Is bringing this up in the press a smart thing to do? :doh:

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The eagles have more problems than eagles fans believe.

The defensive line which I thought would be a strength, underacheived dramatically (Kearse is way overpaid, nearing bust status)

The linebacking core minus Trotter is pathetic.

The secondary is overrated. Dawkins is solid, Brown was disapointing, Sheppard is terribly inconsistent and Lewis had a disasterous season.

The biggest problem on the Eagles is their defense, yes their offense has problems but the defense is where they collapsed.

On the offense, Mcnabb lets too many issues get under his skin, being an NFL qb. Westbrook is a good back, not franchise, a good back. The line is in my opinion a bargian basement. The receivers are one potential solid 2 and a bunch of 3,4,5's.

It seems like Reid is so hell bent on his system he is destroying the team.

The eagles need a FEW 27-30 yr old solid role playing veterans to compete for the east crown.

Any eagles fan believing just "getting people back healthy"/ "another year in the system" are setting themselves for another depressing season, then eagles fans might start asking for Reid's head.

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The eagles have more problems than eagles fans believe.

The defensive line which I thought would be a strength, underacheived dramatically (Kearse is way overpaid, nearing bust status)

The linebacking core minus Trotter is pathetic.

The secondary is overrated. Dawkins is solid, Brown was disapointing, Sheppard is terribly inconsistent and Lewis had a disasterous season.

The biggest problem on the Eagles is their defense, yes their offense has problems but the defense is where they collapsed.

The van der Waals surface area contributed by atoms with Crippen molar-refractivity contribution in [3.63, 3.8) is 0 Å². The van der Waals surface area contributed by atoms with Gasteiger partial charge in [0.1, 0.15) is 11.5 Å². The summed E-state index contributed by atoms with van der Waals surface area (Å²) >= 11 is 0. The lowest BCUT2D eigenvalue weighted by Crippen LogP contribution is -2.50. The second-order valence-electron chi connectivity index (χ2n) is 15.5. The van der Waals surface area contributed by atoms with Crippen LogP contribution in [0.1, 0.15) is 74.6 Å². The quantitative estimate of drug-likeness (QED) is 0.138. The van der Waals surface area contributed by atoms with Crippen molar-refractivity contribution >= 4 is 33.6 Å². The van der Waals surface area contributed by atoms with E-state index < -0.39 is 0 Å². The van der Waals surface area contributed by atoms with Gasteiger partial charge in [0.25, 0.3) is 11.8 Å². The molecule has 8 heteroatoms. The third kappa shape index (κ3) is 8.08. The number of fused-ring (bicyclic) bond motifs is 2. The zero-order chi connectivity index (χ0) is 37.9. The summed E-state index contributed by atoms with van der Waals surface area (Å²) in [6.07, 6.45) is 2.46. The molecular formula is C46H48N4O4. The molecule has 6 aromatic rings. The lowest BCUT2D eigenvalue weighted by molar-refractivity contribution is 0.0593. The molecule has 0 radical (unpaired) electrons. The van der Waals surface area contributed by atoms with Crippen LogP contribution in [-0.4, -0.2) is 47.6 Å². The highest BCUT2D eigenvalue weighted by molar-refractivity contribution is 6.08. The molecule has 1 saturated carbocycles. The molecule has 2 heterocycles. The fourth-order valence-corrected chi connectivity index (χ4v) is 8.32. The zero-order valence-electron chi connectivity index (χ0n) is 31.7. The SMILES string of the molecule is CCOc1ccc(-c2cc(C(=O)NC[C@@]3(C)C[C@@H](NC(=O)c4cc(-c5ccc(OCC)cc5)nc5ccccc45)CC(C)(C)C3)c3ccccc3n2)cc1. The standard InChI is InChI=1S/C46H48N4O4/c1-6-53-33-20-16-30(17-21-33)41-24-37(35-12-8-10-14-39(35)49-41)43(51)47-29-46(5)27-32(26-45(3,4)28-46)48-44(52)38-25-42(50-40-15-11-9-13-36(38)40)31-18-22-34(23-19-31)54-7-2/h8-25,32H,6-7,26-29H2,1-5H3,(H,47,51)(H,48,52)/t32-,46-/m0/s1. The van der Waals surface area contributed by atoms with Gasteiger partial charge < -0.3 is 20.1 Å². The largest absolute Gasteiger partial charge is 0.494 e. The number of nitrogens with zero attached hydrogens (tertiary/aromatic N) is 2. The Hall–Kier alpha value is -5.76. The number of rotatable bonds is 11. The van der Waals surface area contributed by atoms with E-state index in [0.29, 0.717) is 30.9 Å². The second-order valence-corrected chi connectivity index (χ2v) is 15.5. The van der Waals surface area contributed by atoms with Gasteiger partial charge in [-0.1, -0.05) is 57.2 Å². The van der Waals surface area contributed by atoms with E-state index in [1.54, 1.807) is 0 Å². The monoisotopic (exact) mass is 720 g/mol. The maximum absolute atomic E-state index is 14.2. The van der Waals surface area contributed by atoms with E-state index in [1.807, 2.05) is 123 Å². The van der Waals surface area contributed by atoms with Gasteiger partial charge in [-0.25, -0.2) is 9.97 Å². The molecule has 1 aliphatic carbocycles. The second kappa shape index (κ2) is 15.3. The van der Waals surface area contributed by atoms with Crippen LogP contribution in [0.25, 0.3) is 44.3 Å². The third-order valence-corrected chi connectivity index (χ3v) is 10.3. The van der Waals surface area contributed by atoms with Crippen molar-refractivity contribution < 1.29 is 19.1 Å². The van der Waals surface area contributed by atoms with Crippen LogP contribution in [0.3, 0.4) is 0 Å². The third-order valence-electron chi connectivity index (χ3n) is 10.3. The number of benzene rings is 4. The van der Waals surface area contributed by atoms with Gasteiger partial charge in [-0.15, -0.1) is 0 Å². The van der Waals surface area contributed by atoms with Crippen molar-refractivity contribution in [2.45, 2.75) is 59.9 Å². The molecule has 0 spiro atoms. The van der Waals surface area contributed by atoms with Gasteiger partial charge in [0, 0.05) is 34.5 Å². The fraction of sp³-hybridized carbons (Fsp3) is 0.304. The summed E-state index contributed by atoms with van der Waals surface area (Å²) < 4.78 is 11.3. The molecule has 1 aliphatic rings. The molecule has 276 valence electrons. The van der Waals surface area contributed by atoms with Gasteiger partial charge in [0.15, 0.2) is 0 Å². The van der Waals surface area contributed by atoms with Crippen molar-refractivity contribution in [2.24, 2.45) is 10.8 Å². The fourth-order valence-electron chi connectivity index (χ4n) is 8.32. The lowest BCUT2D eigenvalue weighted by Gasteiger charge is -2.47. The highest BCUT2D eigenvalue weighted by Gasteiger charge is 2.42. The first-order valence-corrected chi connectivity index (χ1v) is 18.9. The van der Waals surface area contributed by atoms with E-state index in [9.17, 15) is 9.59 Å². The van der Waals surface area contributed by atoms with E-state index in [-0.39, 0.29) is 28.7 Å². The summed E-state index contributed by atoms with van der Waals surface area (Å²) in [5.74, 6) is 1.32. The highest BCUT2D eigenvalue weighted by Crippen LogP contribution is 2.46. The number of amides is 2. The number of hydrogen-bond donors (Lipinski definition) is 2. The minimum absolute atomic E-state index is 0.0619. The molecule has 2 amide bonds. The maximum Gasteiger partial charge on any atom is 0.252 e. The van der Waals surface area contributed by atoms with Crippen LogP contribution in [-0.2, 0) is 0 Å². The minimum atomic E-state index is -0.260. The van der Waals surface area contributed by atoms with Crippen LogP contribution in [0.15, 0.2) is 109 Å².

On the offense, Mcnabb lets too many issues get under his skin, being an NFL qb. Westbrook is a good back, not franchise, a good back. The line is in my opinion a bargian basement. The receivers are one potential solid 2 and a bunch of 3,4,5's.

It seems like Reid is so hell bent on his system he is destroying the team.

The eagles need a FEW 27-30 yr old solid role playing veterans to compete for the east crown.

Any eagles fan believing just "getting people back healthy"/ "another year in the system" are setting themselves for another depressing season, then eagles fans might start asking for Reid's head.

Good points, but maybe that turmoil could be used to unify the team and allow it took take an US against the WORLD approach....

Also jp, you listen to WIP this morning and hear Hugh Douglas?

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Good points, but maybe that turmoil could be used to unify the team and allow it took take an US against the WORLD approach....

Also jp, you listen to WIP this morning and hear Hugh Douglas?

No I didn't but I was listening to Gargano this afternoon and I believe he was talking to Hugh.

Why what was said?

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No I didn't but I was listening to Gargano this afternoon and I believe he was talking to Hugh.

Why what was said?